Bipolar disorder (BD) is a psychotic mood disorder. Like schizophrenia, it has been shown to be associated with significant degeneration and structural brain abnormalities with multiple relapses.1,2
Just as I have always advocated preventing recurrences in schizophrenia by using long-acting injectable (LAI) antipsychotic formulations immediately after the first episode to prevent psychotic relapses and progressive brain damage,3 I strongly recommend using LAIs right after hospital discharge from the first manic episode. It is the most rational management approach for bipolar mania given the grave consequences of multiple episodes, which are so common in this psychotic mood disorder due to poor medication adherence.
In contrast to the depressive episodes of BD I, where patients have insight into their depression and seek psychiatric treatment, during a manic episode patients often have no insight (anosognosia) that they suffer from a serious brain disorder, and refuse treatment.4 In addition, young patients with BD I frequently discontinue their oral mood stabilizer or second-generation antipsychotic (which are approved for mania) because they miss the blissful euphoria and the buoyant physical and mental energy of their manic episodes. They are completely oblivious to (and uninformed about) the grave neurobiological damage of further manic episodes, which can condemn them to clinical, functional, and cognitive deterioration. These patients are also likely to become treatment-resistant, which has been labeled as “the malignant transformation of bipolar disorder.”5
The evidence for progressive brain tissue loss, clinical deterioration, functional decline, and treatment resistance is abundant.6 I was the lead investigator of the first study to report ventricular dilatation (which is a proxy for cortical atrophy) in bipolar mania,7 a discovery that was subsequently replicated by 2 dozen researchers. This was followed by numerous neuroimaging studies reporting a loss of volume across multiple brain regions, including the frontal lobe, temporal lobe, cerebellum, thalamus, hippocampus, and basal ganglia. BD is heterogeneous8 with 4 stages (Table 19), and patients experience progressively worse brain structure and function with each stage.
Many patients with bipolar mania end up with poor clinical and functional outcomes, even when they respond well to initial treatment with lithium, anticonvulsant mood stabilizers, or second-generation antipsychotics. With their intentional nonadherence to oral medications leading to multiple recurrent relapses, these patients are at serious risk for neuroprogression and brain atrophic changes driven by multiple factors: inflammatory cytokines, increased cortical steroids, decreased neurotrophins, deceased neurogenesis, increased oxidative stress, and mitochondrial energy dysfunction. The consequences include progressive shortening of the interval between episodes with every relapse and loss of responsiveness to pharmacotherapy as the illness progresses.6,10 Predictors of a downhill progression include genetic vulnerability, perinatal complication during fetal life, childhood trauma (physical, sexual, emotional, or neglect), substance use, stress, psychiatric/medial comorbidities, and especially the number of episodes.9,11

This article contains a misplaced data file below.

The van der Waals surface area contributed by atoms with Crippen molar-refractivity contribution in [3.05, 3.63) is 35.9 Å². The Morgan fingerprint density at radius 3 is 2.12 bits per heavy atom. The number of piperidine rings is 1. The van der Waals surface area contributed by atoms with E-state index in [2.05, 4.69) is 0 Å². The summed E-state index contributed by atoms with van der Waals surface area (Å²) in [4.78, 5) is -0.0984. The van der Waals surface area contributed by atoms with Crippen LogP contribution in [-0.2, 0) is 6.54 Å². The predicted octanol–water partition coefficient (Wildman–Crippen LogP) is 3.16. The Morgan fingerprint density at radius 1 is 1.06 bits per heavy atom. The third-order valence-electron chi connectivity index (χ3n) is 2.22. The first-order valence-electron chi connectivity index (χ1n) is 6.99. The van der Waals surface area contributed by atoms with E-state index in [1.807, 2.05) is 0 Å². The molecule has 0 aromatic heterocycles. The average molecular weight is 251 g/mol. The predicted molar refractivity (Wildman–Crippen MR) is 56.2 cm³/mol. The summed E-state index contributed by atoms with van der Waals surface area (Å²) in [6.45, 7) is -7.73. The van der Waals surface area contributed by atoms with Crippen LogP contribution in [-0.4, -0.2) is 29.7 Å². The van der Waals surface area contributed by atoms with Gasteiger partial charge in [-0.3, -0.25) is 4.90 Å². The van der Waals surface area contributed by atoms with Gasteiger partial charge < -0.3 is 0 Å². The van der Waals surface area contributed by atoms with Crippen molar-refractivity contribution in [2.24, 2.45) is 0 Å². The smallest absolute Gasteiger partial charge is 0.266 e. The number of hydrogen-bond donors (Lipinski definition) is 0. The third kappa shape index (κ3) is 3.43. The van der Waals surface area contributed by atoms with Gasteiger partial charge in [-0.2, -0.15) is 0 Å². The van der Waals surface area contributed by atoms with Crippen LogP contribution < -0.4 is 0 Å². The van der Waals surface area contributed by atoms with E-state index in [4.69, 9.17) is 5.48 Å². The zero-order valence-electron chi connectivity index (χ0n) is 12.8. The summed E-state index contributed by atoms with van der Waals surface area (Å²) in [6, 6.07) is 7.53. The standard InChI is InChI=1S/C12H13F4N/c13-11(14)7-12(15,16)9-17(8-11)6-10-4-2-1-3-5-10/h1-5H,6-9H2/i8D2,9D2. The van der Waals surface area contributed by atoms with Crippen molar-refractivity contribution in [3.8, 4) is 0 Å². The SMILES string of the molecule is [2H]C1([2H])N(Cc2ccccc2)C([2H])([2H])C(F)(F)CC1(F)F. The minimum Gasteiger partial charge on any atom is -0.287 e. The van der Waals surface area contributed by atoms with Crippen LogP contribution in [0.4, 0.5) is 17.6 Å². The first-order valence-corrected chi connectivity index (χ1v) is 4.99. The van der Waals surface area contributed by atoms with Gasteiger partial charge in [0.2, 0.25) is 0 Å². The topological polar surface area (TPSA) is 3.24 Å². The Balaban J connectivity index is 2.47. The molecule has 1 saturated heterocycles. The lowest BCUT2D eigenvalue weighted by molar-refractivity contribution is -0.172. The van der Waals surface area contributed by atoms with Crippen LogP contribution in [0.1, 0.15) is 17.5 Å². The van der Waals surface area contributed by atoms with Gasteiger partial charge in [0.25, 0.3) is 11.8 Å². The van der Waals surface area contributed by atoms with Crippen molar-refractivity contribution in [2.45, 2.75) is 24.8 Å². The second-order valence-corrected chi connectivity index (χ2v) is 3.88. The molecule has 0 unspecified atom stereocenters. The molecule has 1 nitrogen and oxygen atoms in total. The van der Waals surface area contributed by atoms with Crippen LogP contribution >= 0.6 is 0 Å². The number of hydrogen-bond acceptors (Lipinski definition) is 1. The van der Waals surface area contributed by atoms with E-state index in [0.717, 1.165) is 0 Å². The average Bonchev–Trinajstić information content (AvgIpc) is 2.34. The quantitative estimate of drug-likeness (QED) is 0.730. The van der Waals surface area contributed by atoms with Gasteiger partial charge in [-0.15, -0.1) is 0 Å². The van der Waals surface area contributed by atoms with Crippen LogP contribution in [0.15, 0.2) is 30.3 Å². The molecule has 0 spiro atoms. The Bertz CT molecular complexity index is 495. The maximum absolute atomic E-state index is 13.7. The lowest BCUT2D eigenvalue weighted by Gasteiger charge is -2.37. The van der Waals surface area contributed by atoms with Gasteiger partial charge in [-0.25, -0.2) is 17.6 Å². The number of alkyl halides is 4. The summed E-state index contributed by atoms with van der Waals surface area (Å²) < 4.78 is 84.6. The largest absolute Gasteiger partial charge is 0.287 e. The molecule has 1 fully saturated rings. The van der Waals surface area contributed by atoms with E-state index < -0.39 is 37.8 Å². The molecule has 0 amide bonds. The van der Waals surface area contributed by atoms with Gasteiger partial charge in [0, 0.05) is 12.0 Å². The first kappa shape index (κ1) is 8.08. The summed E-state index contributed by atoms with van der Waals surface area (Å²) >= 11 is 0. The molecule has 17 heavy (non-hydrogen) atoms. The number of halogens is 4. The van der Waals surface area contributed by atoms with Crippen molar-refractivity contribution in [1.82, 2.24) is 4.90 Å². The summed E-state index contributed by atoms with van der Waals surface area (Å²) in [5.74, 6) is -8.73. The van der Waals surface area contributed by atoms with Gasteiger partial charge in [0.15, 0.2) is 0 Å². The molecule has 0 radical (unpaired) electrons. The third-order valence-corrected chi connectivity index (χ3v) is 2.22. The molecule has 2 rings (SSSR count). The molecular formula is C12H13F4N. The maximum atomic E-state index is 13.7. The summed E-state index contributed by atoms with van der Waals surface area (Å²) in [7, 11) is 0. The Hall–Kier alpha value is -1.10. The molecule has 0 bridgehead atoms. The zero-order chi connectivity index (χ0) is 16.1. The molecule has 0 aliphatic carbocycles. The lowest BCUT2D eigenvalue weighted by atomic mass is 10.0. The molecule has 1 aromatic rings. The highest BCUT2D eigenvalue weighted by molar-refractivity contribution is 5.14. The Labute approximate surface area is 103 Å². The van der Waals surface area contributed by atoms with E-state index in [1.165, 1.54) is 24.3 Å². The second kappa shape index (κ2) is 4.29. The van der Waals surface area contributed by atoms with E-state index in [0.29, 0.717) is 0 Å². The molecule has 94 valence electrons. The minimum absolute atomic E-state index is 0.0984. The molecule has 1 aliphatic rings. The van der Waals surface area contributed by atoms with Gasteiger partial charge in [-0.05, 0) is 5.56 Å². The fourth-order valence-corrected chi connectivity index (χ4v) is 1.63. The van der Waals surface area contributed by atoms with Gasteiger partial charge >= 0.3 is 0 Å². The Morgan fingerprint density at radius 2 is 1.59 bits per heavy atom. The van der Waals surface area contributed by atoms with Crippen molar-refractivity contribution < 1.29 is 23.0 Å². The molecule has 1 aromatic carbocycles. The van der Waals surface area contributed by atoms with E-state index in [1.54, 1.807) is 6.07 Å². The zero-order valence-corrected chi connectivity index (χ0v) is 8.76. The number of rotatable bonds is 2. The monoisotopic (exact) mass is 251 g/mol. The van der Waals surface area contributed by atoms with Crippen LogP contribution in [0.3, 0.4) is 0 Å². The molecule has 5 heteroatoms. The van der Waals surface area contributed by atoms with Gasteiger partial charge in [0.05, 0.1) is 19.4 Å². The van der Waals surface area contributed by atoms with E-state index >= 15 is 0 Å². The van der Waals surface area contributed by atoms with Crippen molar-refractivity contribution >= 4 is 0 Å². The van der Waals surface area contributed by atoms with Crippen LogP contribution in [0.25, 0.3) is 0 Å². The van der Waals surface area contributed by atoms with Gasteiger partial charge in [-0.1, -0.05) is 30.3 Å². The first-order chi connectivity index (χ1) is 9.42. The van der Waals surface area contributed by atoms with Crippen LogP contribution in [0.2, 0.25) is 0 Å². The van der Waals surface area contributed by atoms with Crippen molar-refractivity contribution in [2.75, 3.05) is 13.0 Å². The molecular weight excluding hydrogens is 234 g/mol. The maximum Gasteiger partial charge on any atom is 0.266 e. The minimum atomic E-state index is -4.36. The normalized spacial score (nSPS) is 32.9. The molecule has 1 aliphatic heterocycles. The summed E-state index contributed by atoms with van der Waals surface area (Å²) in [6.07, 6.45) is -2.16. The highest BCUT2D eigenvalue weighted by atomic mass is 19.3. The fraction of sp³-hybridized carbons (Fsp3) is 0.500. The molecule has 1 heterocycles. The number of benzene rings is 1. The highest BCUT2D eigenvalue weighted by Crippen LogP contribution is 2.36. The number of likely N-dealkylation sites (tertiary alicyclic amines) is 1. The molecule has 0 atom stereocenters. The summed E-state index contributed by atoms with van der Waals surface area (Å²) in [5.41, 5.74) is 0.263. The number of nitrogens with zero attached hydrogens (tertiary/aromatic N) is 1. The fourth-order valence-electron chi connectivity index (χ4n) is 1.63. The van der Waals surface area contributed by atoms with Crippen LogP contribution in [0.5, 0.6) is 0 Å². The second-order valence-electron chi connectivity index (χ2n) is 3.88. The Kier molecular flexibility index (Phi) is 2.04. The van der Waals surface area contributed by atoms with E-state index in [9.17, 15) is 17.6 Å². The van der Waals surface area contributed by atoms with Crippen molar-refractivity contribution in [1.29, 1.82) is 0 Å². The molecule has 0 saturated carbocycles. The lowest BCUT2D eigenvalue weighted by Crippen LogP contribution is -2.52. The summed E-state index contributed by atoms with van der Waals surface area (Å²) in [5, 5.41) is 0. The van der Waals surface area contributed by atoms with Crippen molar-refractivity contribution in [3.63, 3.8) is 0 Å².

Biomarkers have been reported in both the early and late stages of BD (Table 212) as well as in postmortem studies (Table 38,13). They reflect the progressive neurodegenerative nature of recurrent BD I episodes as the disorder moves to the advanced stages. I summarize these stages in Table 19 and Table 212 for the benefit of psychiatric clinicians who do not have access to the neuroscience journals where such findings are usually published.
BD I is also believed to be associated with accelerated aging14,15 and an increased risk for dementia16 or cognitive deterioration.17 There is also an emerging hypothesis that neuroprogression and treatment resistance in BD is frequently associated with insulin resistance,18 peripheral inflammation,19 and blood-brain barrier permeability dysfunction.20
The bottom line is that like patients with schizophrenia, where relapses lead to devastating consequences,21 those with BD are at a similar high risk for neuroprogression, which includes atrophy in several brain regions, treatment resistance, and functional disability. This underscores the urgency for implementing LAI therapy early in the illness, when the first manic episode (Stage 2) emerges after the prodrome (Stage 1). This is the best strategy to preserve brain health in persons with BD22 and to allow them to remain functional with their many intellectual gifts, such as eloquence, poetry, artistic talents, humor, and social skills. It is unfortunate that the combination of patients’ and clinicians’ reluctance to use an LAI early in the illness dooms many patients with BD to a potentially avoidable malignant outcome.